Man kills father in Wyoming bow-and-arrow attack
WYOMING (AP) — Police released more details Saturday of a grisly murder-suicide at a Wyoming community college, saying a man shot his father in the head with a bow and arrow in front of a computer science class not long after fatally stabbing his father's live-in girlfriend at their home a couple of miles away.
Computer science instructor James Krumm, 56, may have saved some of his students' lives Friday by giving them time to flee while trying to fend off his son, Christopher Krumm, 25, of Vernon, Connecticut, Casper Police Chief Chris Walsh said.
"I can tell you the courage that was demonstrated by Mr Krumm was absolutely without equal," he said, adding that his actions could offer some measure of comfort to those affected by the killings.
Walsh said police still were trying to figure out what motivated Christopher Krumm to attack his father and girlfriend, 42-year-old Heidi Arnold, a math instructor at the college. Arnold was found stabbed to death in front of the home she shared with James Krumm.
After shooting his father with the arrow, Christopher Krumm stabbed himself, then fatally stabbed his father in the chest in a struggle in the classroom, Walsh said.
Police arrived to find James Krumm dead and Christopher Krumm barely living; the younger Krumm died soon after students fled in a panic. Authorities locked down the campus for two hours.
Police began getting reports about the attack on Arnold soon after they responded by the dozen to the campus attack.
Christopher Krumm had smuggled the compound bow — a type much more powerful and effective for hunting than a simple, wooden bow — onto campus beneath a blanket, Walsh said.
He said Christopher Krumm also had two knives with him, and the knife used was "very large."
"It's one of those situations you don't think is going to come home. It's not going to happen here," Walsh said.
Arnold died of multiple stab wounds. Her body was found in the gutter of her street, and evidence suggested much of the attack occurred outside the home, Walsh said.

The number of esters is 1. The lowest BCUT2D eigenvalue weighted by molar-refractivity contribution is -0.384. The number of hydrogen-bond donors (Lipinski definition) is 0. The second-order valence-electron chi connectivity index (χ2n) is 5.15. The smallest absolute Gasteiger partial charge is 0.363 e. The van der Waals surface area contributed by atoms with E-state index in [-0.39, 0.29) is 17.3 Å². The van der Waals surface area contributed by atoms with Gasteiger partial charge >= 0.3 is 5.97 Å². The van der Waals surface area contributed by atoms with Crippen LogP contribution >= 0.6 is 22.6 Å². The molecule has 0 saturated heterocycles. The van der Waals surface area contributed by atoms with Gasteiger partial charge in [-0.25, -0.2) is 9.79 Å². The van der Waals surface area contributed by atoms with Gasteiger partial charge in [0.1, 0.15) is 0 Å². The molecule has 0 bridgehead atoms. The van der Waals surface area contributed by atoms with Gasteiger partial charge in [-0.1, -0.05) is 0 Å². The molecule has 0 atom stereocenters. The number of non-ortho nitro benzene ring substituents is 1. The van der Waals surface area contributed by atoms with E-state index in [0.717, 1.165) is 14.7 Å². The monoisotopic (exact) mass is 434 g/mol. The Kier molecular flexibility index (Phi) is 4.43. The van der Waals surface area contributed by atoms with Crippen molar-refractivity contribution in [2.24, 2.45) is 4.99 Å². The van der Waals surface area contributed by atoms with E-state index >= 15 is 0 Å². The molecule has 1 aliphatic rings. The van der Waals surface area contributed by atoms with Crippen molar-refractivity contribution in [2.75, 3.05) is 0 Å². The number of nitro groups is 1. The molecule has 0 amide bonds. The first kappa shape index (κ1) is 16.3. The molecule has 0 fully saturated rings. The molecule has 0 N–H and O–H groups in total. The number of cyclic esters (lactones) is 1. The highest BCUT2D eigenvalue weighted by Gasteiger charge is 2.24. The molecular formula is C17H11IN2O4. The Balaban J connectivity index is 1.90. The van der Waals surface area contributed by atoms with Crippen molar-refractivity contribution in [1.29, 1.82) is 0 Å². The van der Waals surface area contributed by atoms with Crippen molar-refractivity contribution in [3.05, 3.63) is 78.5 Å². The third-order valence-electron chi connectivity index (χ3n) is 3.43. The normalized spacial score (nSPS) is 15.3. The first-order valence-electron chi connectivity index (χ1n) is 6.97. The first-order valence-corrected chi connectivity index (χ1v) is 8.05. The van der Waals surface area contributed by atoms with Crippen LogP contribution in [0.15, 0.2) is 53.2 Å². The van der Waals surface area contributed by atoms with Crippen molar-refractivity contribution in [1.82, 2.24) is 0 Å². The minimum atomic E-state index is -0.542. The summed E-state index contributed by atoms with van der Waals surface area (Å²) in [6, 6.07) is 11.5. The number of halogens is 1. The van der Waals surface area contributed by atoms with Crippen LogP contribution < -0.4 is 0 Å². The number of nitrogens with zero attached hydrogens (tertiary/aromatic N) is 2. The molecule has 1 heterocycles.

Heather Meier, who lives across the street, said she came home from work Friday afternoon after picking up her 7-year-old daughter from school, and the two saw Arnold's body still lying in the street.
"As soon as we got home, we just shut the curtains," she said. "You know, tried to just watch some TV, have some snacks, mind our own business."
Meier, who has lived in the neighbourhood for two years, said she met Arnold and James Krumm only once a few months ago and described the couple as very private.
"They were kind of different. Really quiet. Nothing really to say to anybody," she said Saturday. Outside her home, crime tape cordoned off Krumm and Arnold's faded blue and yellow home and part of the street.
Christopher Krumm, who had no significant history of encounters with police, had recently driven to Casper from Connecticut and had been staying at a local hotel.
Police were uncertain what went awry in Christopher Krumm's relationship with his father.
"It's difficult to say. I don't think it was very close," Walsh said.
Meanwhile in Vernon, Conn., police Sgt. Timothy O'Connor said officers executed a search warrant at Christopher Krumm's last known address Friday to help investigators in Casper. He didn't know what investigators were looking for or may have found at the residence.
"Whatever was recovered will be turned over to Wyoming because it is an active investigation," O'Connor said.
Christopher Krumm's previous addresses include one in the western Massachusetts city of Springfield and others in the Colorado cities of Golden, Fort Collins and Lakewood.
Casper, population 56,000, is about 250 miles northwest of Denver and Wyoming's second-largest city after the state capital, Cheyenne. Wyomingites refer to Casper as the "Oil City" because it is a hub of the state's oil industry.